EU fines highlight milk quota problems

By Chris Mercer

- Last updated on GMT

Related tags Eu milk quotas European union

More multi-million euro fines are to be handed out to EU member
states exceeding their milk quotas this year, highlighting what
some believe is an out-dated system.

The European Commission said nine member states face a collective fine of €377m for producing more milk than they were licenced to during the 2005/06 financial year.

The provisional fine, €22m more than last year, comes as debate increases over the relevancy of 25-year-old EU milk quotas for today's dairy industry.

Italy, Germany and Poland were set to account for around 90 per cent of this year's fine, although Poland will attempt to pay less by using up spare capacity in its direct sales quota.

The fines will be paid by the milk producers who contributed to quota overrun in each state.

Some in the industry have branded this practice as a sad waste of money for the sector, considering the earnings pressure on both milk producers and processors across the EU.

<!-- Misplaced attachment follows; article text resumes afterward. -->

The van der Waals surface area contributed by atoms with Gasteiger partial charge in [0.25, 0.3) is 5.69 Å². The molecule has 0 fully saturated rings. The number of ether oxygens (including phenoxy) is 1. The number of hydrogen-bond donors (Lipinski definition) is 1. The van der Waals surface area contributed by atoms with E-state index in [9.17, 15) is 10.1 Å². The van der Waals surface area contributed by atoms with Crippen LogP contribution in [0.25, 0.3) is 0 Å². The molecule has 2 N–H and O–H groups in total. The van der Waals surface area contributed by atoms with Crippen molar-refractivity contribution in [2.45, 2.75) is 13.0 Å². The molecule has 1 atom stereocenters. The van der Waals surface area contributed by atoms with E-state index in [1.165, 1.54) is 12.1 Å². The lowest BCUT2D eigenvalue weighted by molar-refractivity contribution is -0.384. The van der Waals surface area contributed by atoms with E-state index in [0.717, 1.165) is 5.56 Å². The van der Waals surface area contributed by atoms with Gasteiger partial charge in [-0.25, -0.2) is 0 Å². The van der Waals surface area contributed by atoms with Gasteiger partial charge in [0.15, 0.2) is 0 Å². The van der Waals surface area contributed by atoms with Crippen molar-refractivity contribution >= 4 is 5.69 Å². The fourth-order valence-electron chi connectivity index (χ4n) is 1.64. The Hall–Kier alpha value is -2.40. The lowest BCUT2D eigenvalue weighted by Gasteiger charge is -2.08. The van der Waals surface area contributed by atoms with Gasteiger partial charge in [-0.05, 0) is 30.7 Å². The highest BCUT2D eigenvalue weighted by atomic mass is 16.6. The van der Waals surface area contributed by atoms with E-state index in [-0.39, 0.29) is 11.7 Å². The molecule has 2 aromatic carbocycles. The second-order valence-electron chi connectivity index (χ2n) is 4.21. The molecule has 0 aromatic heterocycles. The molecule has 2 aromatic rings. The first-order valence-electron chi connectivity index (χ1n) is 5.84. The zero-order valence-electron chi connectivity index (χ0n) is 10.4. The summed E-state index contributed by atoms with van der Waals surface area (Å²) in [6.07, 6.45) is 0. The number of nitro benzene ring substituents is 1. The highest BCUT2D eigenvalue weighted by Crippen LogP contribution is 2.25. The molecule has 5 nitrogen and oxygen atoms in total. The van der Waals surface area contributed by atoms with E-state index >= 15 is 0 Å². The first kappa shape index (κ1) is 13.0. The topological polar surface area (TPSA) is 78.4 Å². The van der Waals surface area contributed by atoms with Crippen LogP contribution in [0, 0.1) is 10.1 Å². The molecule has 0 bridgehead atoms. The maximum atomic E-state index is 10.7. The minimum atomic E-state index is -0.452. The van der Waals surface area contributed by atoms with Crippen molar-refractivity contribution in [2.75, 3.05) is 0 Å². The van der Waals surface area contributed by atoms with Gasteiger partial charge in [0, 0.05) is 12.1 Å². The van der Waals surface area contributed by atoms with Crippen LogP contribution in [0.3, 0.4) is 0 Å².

The European Commission has said it will re-visit the milk quota system as part of a dairy market review in 2008.

There were signs last month the Commission was considering abolishing quotas. "I would note tentatively that more member states now seem to be coming round to the view that quotas are coming to the end of their usefulness,"​ said Paul Christofferson, head of cabinet for agriculture commissioner Mariann Fische Boel, to industry delegates.

Milk quotas will become less relevant for dairy farmers' incomes as EU dairy intervention prices fall further and EU market prices come closer to world market levels, according to Siemen Van Berkum, who recently published an in-depth report on the policy.

The report, which assessed the impact of abolishing quotas as early as 2009, said scrapping the system would likely help larger dairy producers and processors to expand, speeding up the consolidation trend within the sector. Smaller producers could be eased out of the sector through a compensation scheme.

UK dairy officials will meet later this month to being preparing an industry position to present for the 2008 EU agriculture policy review.

A government-sponsored report has predicted Britain is likely to be one billion litres below its 14bn-litre milk quota by 2008.

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